BELFAST — After the recent Supreme Court decision blocking the Biden administration’s rule that large companies must require staff to be vaccinated against COVID-19 or get tested weekly, two sizeable employers in Waldo County continue to suggest inoculation against the virus to their employees, but do not require it.

Rob Julavits, executive director of external communications at athenahealth, said in a prepared statement that his company is “encouraging all employees to be vaccinated against COVID-19.”

Athenahealth in Belfast. Source: Facebook

He went on to say, “We will provide reasonable accommodations to qualified employees and applicants with medical conditions, disabilities and sincerely held religious beliefs or practices.

“As we make plans to return to the office and continue to address the evolving nature of the pandemic, any decisions that we make will be focused on protecting the health and safety of our employees, customers and communities.”

Julia Ehrenfeld, vice president of media relations at Bank of America, said the company continues to “educate … employees on the health and safety guidelines from medical experts and health officials.”

While Bank of America does not have a vaccine/booster mandate, she said, it strongly encourages all employees to get fully vaccinated, including getting boosted, and informing the company of their status. 

Recently, Ehrenfeld said, Bank of America announced it will donate $100 to local food banks for every U.S. employee who either informs the company of their booster status or gets boosted by the end of January.

Bank of America, in Belfast. Source: Facebook

The federal mandate would have forced employers with 100 or more employees to require their staff to either get vaccinated or test for COVID-19 weekly in addition to wearing a mask. 

According to the Maine Department of Labor, the Supreme Court ruling would also apply to public sector employers, including state and local governments, public school districts, the University of Maine System, the Maine Community College System, Maine Maritime Academy, the Maine Turnpike Authority, and sewer and water districts.

Vaccination of staff at schools has been an ongoing discussion at board meetings across the county. When The Republican Journal asked area superintendents if districts were considering adopting their own vaccination requirements, Mary Alice McLean, the only superintendent who replied, said Regional School Unit 71 does not have plans to require employees to test weekly or “become inoculated from COVID-19.”

In a 6-3 vote, the Supreme Court’s conservative majority concluded the administration overstepped its authority in a move that would affect tens of millions of people. The Secretary of Labor, acting through the Occupational Safety and Health Administration, announced the Emergency Temporary Standard in November of last year.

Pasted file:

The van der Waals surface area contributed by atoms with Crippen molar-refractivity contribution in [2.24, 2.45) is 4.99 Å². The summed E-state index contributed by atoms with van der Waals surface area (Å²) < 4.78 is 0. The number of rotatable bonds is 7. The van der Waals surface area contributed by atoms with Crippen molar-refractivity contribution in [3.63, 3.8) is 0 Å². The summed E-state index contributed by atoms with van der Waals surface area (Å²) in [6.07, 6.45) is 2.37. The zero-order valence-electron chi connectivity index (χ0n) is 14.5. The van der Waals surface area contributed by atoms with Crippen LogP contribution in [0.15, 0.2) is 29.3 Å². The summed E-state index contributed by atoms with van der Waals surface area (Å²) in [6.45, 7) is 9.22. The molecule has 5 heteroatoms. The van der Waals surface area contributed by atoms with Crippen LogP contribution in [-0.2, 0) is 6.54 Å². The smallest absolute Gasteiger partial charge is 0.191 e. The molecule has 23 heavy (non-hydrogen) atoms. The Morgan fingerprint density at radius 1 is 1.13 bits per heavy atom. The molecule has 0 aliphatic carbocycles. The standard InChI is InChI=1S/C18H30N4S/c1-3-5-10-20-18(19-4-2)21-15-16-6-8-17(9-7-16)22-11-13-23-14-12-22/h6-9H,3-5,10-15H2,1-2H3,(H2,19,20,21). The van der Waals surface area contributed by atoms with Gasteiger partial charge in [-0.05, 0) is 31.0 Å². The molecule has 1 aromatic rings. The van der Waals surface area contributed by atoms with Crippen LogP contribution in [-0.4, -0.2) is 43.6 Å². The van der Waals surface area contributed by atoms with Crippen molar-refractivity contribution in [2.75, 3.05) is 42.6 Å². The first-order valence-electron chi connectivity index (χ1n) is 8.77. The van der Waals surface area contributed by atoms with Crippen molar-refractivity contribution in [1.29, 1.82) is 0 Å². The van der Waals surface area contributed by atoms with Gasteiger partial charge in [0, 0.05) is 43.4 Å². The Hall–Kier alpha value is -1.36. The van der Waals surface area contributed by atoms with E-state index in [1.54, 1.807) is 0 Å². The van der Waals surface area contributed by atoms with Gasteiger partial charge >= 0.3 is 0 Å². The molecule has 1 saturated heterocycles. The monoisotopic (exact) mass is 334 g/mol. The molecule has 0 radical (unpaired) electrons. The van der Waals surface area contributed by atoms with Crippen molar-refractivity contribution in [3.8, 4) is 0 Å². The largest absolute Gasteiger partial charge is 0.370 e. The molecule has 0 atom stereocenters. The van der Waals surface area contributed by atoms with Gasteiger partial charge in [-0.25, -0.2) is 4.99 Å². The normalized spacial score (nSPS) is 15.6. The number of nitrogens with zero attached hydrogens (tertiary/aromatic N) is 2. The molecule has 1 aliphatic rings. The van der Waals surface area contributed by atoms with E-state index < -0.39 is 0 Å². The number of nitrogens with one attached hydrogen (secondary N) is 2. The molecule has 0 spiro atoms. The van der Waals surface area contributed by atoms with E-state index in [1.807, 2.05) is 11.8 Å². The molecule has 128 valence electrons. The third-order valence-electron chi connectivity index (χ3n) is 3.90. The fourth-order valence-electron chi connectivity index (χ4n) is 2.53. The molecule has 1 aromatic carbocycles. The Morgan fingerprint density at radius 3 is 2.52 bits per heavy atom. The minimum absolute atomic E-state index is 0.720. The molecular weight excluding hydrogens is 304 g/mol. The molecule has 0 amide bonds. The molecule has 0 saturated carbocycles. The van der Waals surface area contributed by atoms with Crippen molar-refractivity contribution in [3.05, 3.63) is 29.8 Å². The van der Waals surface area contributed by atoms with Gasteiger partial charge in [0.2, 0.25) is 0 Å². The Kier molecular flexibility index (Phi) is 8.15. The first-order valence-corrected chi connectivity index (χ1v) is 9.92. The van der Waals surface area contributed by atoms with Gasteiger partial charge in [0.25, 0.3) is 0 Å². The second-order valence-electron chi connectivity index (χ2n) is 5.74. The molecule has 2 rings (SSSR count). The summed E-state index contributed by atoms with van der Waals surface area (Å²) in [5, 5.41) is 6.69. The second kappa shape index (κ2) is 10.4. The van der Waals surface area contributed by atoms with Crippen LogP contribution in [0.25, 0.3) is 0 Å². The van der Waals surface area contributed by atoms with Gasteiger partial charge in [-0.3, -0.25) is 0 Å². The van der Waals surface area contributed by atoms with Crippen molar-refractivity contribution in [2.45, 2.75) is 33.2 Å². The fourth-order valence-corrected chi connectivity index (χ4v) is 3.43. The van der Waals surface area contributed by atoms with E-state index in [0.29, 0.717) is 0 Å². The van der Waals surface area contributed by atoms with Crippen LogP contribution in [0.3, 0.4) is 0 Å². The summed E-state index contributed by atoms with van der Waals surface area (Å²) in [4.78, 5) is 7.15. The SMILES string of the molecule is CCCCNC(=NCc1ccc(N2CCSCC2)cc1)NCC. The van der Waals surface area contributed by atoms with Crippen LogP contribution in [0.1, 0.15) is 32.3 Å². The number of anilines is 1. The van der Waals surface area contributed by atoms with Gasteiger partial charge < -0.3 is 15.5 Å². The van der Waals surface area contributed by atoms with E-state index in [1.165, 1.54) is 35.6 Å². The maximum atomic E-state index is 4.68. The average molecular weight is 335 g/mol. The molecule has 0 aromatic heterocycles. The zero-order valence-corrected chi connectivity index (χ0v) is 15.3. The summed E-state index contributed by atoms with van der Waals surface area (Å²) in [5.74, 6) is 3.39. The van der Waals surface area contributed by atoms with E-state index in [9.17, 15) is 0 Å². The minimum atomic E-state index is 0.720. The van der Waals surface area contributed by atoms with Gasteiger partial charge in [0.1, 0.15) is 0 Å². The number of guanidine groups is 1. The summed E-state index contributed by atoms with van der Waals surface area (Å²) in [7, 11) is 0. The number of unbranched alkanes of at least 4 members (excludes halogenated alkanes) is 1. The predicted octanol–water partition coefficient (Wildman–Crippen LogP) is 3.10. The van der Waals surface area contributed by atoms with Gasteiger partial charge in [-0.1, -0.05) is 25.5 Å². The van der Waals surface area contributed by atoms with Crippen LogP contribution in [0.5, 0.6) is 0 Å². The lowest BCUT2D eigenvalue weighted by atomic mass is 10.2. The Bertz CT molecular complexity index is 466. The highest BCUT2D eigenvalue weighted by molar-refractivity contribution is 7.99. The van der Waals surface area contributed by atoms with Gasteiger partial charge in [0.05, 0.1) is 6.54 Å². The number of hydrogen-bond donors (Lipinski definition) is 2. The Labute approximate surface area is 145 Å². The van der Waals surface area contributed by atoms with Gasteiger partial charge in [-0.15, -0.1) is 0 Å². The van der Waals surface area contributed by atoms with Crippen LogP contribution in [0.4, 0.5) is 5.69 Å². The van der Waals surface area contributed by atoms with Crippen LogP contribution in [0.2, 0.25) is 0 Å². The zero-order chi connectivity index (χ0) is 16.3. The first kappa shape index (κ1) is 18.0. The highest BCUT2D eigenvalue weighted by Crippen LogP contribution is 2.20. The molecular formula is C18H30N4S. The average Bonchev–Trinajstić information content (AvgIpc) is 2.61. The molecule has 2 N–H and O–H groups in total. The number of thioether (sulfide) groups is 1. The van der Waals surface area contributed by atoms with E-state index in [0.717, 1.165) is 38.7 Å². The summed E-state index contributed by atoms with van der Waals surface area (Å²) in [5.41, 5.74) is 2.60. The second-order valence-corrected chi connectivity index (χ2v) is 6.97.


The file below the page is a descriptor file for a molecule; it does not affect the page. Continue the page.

Many states, businesses and nonprofit organizations challenged OSHA’s rule in appeals courts across the country. The Fifth Circuit Court of Appeals initially entered a stay, but when the cases were consolidated before the Sixth Circuit, that court lifted the stay. Emergency appeals were then  filed with the Supreme Court. 

U.S. Secretary of Labor Marty Walsh said in a prepared statement the ruling was “a major setback to the health and safety of workers across the country.” Walsh said the standard is based on science and data that show the effectiveness of vaccines against the spread of coronavirus and “the grave danger faced by unvaccinated workers.”

“Regardless of the ultimate outcome of these proceedings,” he said, “OSHA will do everything in its existing authority to hold businesses accountable for protecting workers…”

The court’s decision, he said, does not prevent employers from implementing their own vaccinate-or -test policies. In other counties in Maine, it remains unclear whether employers will choose to implement such policies, given the statewide staffing shortages affecting a number of industries.

Scott Ogden, spokesman for Gov. Janet Mills, said the governor is not considering additional state requirements and is calling on all people in positions of leadership to “join her in urging folks to step up and get vaccinated.”

“COVID-19 vaccines are safe and effective,” he said in a prepared statement, “and the Governor is grateful that Maine is the third-most fully vaccinated state in the nation. The Governor joins health care professionals across Maine in strongly urging all eligible Maine people to get vaccinated to protect their health and potentially save their lives.”

More than 80 million people would have been affected by the rule, which OSHA estimated would save 6,500 lives and prevent 250,000 hospitalizations over six months.

In a separate ruling, the court allowed the government to require health care providers at institutions that receive Medicare and Medicaid funding to be vaccinated against COVID-19 unless exempt for medical or religious reasons. 

The ruling comes after Maine’s Emergency Rule set forth by Gov. Mills in September 2021 requiring health care workers to be fully vaccinated by the end of October 2021.